Online Talk
16:00 - 17:00 CEST

Reflections on 10+ years of teaching machine learning to creative practitioners

For designers and other creative practitioners, learning to effectively reason about and apply machine learning can open up new creative possibilities, fruitful interdisciplinary collaborations, and new ways of working. However, traditional machine learning curricula and learning resources usually aren’t a good fit for the types of knowledge and skills that creative practitioners need. In this talk, I’ll discuss my experiences in over more than a decade of teaching machine learning to creators, highlighting some of the approaches I’ve found to be effective as well as some of the persistent challenges, and encouraging others to formalise and share their own approaches to teaching.

Rebecca Fiebrink s a professor at the Creative Computing Institute at University of the Arts, London and affiliated with the Department of Computing at Goldsmiths University. Her teaching and research focus largely on exploring how machine learning can support and expand human creative practices. She is the developer of the »Wekinator« creative machine learning software, and she created the first online class about machine learning for music and art.

Fabian
Offert
Online Talk
17:30 - 18:30 CEST

The End of AI Art

Recent multi-modal generative models like DALL-E 2 or Imagegen have attracted much attention, and have been perceived as both a significant next step in, and radical disruption of, the automated creation of non-trivial images. In this talk, I will trace the development of these techniques over the past decade and argue that we have reached the end of AI art. The photorealism of current-generation models is a stock-photorealism. As model-specific glitches and constraints (e.g. mode collapse in GANs, compression artifacts in VAEs) are eliminated, and as massive meta-datasets of Internet-vernacular imagery become the new norm, the aesthetic contact surface of machine learning vanishes. While this does not limit the theoretical potential of machine learning, it does mark the end of a distinguished period of experimental practice.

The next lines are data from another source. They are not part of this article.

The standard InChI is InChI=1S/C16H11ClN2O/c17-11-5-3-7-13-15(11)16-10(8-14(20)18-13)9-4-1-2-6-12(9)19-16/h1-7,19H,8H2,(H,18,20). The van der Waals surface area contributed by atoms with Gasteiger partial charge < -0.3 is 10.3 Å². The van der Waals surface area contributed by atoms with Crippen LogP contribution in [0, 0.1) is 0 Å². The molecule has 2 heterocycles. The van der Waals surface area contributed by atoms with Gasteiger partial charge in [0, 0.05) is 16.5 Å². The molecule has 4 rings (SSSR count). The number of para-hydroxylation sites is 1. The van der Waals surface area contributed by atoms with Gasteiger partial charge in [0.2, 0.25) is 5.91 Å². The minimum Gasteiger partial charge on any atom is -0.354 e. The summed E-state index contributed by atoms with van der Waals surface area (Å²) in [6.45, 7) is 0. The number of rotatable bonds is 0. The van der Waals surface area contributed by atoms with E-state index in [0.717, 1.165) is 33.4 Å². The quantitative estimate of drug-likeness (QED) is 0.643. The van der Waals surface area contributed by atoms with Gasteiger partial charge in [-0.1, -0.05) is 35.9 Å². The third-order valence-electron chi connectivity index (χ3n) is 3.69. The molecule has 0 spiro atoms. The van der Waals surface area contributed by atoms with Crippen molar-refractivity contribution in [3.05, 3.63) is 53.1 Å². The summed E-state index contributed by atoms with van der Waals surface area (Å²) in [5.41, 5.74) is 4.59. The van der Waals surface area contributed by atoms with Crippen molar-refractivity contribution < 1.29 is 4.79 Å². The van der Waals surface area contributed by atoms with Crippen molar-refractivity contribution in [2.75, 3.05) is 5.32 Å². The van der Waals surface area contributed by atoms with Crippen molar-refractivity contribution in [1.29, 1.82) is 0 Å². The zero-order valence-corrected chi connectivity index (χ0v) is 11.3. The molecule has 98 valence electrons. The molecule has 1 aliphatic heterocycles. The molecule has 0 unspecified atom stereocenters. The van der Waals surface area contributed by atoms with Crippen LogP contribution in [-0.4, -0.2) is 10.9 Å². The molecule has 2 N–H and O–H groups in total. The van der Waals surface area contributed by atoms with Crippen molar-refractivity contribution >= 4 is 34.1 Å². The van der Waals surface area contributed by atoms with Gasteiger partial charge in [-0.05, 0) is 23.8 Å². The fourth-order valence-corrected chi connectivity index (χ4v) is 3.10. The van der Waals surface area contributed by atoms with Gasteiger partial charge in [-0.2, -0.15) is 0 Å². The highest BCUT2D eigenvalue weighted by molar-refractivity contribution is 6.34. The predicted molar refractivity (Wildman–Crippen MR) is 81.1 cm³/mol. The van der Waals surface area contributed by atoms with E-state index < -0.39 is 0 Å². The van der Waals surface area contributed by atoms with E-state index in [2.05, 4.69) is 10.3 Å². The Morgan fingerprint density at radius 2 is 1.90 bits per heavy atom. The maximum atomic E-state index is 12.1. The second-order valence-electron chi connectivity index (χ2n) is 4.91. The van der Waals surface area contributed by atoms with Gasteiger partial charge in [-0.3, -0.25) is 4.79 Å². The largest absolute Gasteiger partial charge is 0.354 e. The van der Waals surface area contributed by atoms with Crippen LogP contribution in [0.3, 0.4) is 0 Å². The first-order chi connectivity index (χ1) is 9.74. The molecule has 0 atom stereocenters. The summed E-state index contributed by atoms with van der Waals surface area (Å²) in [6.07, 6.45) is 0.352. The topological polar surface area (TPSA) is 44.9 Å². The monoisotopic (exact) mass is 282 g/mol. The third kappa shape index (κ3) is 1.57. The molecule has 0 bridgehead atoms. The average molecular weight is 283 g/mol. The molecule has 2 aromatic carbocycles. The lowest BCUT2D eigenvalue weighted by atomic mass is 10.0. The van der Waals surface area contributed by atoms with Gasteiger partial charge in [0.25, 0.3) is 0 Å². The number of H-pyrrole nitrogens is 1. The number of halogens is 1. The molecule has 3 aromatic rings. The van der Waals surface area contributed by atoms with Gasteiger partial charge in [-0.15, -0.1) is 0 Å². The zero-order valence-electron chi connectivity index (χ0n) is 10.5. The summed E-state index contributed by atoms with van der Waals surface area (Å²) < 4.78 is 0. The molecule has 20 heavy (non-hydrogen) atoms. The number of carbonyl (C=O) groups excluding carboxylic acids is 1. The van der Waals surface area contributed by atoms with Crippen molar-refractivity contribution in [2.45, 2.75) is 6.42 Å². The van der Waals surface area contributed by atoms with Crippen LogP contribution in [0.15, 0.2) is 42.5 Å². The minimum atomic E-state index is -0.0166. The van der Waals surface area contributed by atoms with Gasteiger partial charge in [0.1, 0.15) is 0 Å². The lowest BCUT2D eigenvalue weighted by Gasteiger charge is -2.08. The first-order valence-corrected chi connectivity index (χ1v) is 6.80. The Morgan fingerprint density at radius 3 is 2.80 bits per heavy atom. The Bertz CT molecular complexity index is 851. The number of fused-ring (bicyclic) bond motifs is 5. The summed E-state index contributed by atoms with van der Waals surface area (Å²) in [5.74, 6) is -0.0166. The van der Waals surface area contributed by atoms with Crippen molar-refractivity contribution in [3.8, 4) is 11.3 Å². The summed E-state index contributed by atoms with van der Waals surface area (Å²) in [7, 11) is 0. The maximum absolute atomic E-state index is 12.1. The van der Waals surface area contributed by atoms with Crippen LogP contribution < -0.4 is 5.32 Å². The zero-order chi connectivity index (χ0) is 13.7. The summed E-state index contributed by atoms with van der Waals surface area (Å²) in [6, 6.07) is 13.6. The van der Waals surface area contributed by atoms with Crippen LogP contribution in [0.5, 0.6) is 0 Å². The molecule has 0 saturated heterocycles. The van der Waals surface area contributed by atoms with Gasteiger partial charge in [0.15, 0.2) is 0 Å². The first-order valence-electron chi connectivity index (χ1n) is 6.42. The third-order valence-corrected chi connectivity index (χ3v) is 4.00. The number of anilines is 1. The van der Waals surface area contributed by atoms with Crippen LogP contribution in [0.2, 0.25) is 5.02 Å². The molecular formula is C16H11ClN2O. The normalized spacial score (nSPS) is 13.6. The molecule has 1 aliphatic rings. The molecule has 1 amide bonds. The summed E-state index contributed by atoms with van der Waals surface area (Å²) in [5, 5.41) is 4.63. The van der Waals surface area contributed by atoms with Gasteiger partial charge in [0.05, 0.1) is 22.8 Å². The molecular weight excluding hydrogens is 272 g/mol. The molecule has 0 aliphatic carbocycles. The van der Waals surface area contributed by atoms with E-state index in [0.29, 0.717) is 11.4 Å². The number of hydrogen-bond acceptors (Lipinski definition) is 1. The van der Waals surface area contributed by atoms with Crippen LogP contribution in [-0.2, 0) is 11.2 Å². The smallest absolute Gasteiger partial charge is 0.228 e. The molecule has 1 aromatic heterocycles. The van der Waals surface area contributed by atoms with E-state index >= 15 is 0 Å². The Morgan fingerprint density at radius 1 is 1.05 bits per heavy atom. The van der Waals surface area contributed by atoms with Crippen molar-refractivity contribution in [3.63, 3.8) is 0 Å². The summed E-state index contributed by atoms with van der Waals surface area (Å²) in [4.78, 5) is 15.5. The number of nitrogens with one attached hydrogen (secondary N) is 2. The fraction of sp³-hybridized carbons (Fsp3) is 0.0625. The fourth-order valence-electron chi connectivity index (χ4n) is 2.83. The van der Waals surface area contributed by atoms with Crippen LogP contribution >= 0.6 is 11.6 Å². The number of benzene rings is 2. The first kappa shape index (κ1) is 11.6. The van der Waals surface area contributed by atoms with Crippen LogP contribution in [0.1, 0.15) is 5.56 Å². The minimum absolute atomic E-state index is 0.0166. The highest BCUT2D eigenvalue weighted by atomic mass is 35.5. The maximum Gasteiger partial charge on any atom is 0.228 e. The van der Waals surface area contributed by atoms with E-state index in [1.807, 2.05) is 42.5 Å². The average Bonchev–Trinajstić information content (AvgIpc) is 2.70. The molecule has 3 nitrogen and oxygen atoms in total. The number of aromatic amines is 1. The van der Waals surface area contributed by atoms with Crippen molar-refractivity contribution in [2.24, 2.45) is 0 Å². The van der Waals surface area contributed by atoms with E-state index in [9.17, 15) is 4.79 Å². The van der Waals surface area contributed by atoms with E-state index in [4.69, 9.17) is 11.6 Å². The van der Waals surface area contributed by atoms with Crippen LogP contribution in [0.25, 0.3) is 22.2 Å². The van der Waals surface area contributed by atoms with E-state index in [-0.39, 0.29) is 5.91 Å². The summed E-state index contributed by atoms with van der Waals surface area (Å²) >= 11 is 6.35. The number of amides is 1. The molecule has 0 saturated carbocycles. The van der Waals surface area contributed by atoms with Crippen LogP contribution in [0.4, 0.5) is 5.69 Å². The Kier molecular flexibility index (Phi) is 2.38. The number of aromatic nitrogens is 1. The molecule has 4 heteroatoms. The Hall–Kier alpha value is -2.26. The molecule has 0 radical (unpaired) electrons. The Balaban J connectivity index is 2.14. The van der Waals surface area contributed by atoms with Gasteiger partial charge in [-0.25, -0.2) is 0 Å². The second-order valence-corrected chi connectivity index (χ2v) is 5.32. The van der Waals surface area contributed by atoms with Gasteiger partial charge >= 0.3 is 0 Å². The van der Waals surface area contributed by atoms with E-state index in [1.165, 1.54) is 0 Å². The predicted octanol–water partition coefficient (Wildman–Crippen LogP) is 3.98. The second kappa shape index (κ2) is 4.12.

Fabian Offert is Assistant Professor in History and Theory of Digital Humanities at the University of California, Santa Barbara. Before joining the faculty at UCSB, Fabian was Postdoctoral Researcher in the DFG priority program “The Digital Image” at Friedrich Alexander University Erlangen-Nuremberg and Affiliated Researcher in the Artificial Intelligence and Media Philosophy Research Group at Karlsruhe University of Arts and Design.

As machine learning models increasingly become embedded in physical systems, in "AI & Material" we ask how this will change the design of interactive objects and autonomous things. How should interaction and product design address these objects and what metaphors are needed to communicate their behavior, beyond crude anthropomorphism? How can users be included in shaping their activity through training? Talks and discussions include perspectives of the relationship of AI and material as well as code and AI as material.

Azadeh
Akbari
Hybrid Talk
12:00 - 13:00 CEST

Bodies that Betray: Biometric Data & EU’s Corporeal Borders

The European Union has gradually intensified its gathering of biometric data of immigrants, refugees, and asylum seekers and increasingly makes the resulted data banks available to several immigration-related and Police institutions throughout Europe. Where legal, political, and humanitarian efforts fail, asylum seekers try to distort their bodies as the source of undesirable biometric data. With methods such as burning fingertips or claiming to be an unaccompanied minor, they attempt to escape the algorithm and defy the problematic Dublin Convention. Consequently, the EU uses technologies such as retina scans or DNA tests to force these bodies to reveal their deception. In this talk, we will look at the black-boxing of the European Union’s immigration data banks and discuss how the bodies of immigrants become the bearer of the borders.